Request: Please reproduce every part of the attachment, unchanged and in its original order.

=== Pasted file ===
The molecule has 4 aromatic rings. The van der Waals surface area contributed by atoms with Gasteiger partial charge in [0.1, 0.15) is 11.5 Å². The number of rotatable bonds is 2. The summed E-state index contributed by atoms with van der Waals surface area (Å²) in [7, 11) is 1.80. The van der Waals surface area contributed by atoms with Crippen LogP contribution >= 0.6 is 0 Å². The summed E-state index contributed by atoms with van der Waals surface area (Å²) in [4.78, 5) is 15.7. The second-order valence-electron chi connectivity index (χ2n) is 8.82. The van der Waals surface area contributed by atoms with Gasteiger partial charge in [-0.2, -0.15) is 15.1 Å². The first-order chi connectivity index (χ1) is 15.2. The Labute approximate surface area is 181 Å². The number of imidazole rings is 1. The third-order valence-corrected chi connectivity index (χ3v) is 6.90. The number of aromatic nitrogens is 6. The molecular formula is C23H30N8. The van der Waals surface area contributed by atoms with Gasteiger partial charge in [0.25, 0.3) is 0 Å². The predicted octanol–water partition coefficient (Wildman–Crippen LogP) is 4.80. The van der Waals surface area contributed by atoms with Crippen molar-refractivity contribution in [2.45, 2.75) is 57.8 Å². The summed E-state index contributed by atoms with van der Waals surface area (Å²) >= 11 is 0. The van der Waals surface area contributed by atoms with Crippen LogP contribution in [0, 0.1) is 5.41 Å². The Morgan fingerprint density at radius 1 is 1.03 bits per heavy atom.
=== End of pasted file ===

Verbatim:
The molecule has 4 aromatic rings. The van der Waals surface area contributed by atoms with Gasteiger partial charge in [0.1, 0.15) is 11.5 Å². The number of rotatable bonds is 2. The summed E-state index contributed by atoms with van der Waals surface area (Å²) in [7, 11) is 1.80. The van der Waals surface area contributed by atoms with Crippen LogP contribution >= 0.6 is 0 Å². The summed E-state index contributed by atoms with van der Waals surface area (Å²) in [4.78, 5) is 15.7. The second-order valence-electron chi connectivity index (χ2n) is 8.82. The van der Waals surface area contributed by atoms with Gasteiger partial charge in [-0.2, -0.15) is 15.1 Å². The first-order chi connectivity index (χ1) is 15.2. The Labute approximate surface area is 181 Å². The number of imidazole rings is 1. The third-order valence-corrected chi connectivity index (χ3v) is 6.90. The number of aromatic nitrogens is 6. The molecular formula is C23H30N8. The van der Waals surface area contributed by atoms with Gasteiger partial charge in [0.25, 0.3) is 0 Å². The predicted octanol–water partition coefficient (Wildman–Crippen LogP) is 4.80. The van der Waals surface area contributed by atoms with Crippen molar-refractivity contribution in [2.45, 2.75) is 57.8 Å². The summed E-state index contributed by atoms with van der Waals surface area (Å²) >= 11 is 0. The van der Waals surface area contributed by atoms with Crippen LogP contribution in [0, 0.1) is 5.41 Å². The Morgan fingerprint density at radius 1 is 1.03 bits per heavy atom.